Scott Horton, of Harper's, has a post today that is must reading for anyone who lives in Alabama and cares remotely about justice.
Horton presents a disturbing portrayal of Alice Martin, U.S. Attorney for the Northern District of Alabama. The piece focuses on the investigation of Martin for possible perjury in an employment-discrimination case. The Alabama press has virtually ignored the perjury investigation, but Horton provides plenty of insight--not only on the perjury case itself but also on the mindset that Martin brings to her job as a federal prosecutor.
"Back when I started writing about the U.S. attorneys scandal, I got flooded with personal accounts of dealings and encounters with Alice Martin," Horton writes. "They came in from attorneys, businessmen, political figures, prosecutors who work for her, and even a judge. And not a single person had a positive thing to say about Martin."
The perjury investigation stems from an employment-discrimination case involving Deidra Brown, a young assistant U.S. attorney in the Huntsville office who was fired by Martin in May 2002. Brown alleges in an EEOC complaint that she was fired as retaliation for assisting her former supervisor, H. Victor Conrad, who had also filed an EEOC complaint against Martin.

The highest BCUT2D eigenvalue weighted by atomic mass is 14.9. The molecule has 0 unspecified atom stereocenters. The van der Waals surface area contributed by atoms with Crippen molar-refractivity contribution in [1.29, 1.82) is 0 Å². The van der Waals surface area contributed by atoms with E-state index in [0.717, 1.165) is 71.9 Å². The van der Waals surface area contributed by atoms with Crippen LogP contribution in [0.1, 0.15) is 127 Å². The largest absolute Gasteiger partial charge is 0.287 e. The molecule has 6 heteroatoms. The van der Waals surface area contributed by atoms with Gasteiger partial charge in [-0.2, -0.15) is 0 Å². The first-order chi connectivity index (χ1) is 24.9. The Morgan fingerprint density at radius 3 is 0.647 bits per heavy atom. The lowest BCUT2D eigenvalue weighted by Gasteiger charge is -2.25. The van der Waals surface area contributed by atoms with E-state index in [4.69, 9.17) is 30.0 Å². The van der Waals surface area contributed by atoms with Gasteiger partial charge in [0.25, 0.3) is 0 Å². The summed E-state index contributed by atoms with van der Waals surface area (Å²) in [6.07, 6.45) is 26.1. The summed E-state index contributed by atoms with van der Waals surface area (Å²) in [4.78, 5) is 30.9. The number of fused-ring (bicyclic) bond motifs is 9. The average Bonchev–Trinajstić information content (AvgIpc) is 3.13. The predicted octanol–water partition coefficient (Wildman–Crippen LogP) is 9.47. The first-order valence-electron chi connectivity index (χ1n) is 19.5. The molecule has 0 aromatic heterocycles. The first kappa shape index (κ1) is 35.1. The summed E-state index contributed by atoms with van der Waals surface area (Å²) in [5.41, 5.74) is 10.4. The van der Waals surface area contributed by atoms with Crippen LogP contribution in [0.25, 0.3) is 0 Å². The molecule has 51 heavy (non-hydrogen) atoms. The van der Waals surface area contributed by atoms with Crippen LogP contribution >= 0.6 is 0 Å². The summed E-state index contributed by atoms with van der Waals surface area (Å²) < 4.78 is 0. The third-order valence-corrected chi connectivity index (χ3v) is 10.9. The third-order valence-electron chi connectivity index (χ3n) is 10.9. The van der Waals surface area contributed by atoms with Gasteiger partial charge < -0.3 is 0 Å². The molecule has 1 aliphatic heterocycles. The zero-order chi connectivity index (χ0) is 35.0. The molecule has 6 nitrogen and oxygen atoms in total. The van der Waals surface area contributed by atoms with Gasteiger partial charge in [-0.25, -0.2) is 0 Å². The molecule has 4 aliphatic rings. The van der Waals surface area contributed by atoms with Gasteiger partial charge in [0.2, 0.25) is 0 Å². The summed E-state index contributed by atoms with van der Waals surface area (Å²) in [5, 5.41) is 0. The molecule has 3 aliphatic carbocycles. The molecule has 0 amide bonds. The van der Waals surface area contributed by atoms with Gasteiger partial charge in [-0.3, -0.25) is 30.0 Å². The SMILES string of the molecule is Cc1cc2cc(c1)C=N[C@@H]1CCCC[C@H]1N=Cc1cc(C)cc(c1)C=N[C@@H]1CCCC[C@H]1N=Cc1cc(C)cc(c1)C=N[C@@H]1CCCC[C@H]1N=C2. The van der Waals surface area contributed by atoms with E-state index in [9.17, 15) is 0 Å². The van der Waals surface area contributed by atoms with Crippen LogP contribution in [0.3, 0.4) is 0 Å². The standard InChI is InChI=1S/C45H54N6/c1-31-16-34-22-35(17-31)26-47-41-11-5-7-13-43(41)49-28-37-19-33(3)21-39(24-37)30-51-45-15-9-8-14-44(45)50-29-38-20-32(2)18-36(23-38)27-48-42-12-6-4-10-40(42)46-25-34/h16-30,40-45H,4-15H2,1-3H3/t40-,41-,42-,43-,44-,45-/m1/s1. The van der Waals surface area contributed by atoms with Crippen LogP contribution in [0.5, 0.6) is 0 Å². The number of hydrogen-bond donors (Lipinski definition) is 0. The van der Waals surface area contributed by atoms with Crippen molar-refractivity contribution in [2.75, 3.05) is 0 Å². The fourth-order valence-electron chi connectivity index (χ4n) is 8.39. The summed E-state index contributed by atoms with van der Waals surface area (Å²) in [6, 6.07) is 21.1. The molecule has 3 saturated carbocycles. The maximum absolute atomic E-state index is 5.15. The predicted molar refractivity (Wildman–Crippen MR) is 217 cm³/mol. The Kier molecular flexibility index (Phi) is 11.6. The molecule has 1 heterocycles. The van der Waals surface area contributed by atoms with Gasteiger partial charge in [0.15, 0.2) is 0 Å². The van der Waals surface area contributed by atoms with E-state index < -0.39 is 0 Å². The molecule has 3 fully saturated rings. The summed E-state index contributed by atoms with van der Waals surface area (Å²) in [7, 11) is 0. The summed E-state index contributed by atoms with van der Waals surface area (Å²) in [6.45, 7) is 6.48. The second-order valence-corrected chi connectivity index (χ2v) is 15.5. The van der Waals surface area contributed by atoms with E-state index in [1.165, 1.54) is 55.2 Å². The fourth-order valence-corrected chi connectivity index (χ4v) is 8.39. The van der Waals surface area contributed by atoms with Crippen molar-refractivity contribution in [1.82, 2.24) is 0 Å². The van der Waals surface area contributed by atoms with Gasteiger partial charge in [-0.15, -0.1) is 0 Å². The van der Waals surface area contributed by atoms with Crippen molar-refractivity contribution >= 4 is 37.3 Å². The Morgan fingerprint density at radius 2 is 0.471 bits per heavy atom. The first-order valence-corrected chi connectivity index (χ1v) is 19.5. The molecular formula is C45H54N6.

Well, you can add me to the list of folks who've had a disturbing encounter with Alice Martin. It involves her clear attempt to cover up my allegations of wrongdoing by Republican judges in Alabama. And I will be posting about it soon.
Why would Martin be anxious to cover up a case of Republican sleaze? Horton provides some insight: "Martin ran for public office as a Republican twice, and lost twice to her Democratic opponent. In an interview with the Associated Press after she lost one of the races, in November 1998, she expressed bitterness and resentment towards Democrats. She has made her aspirations to stand as a Republican candidate for statewide office in Alabama widely known."
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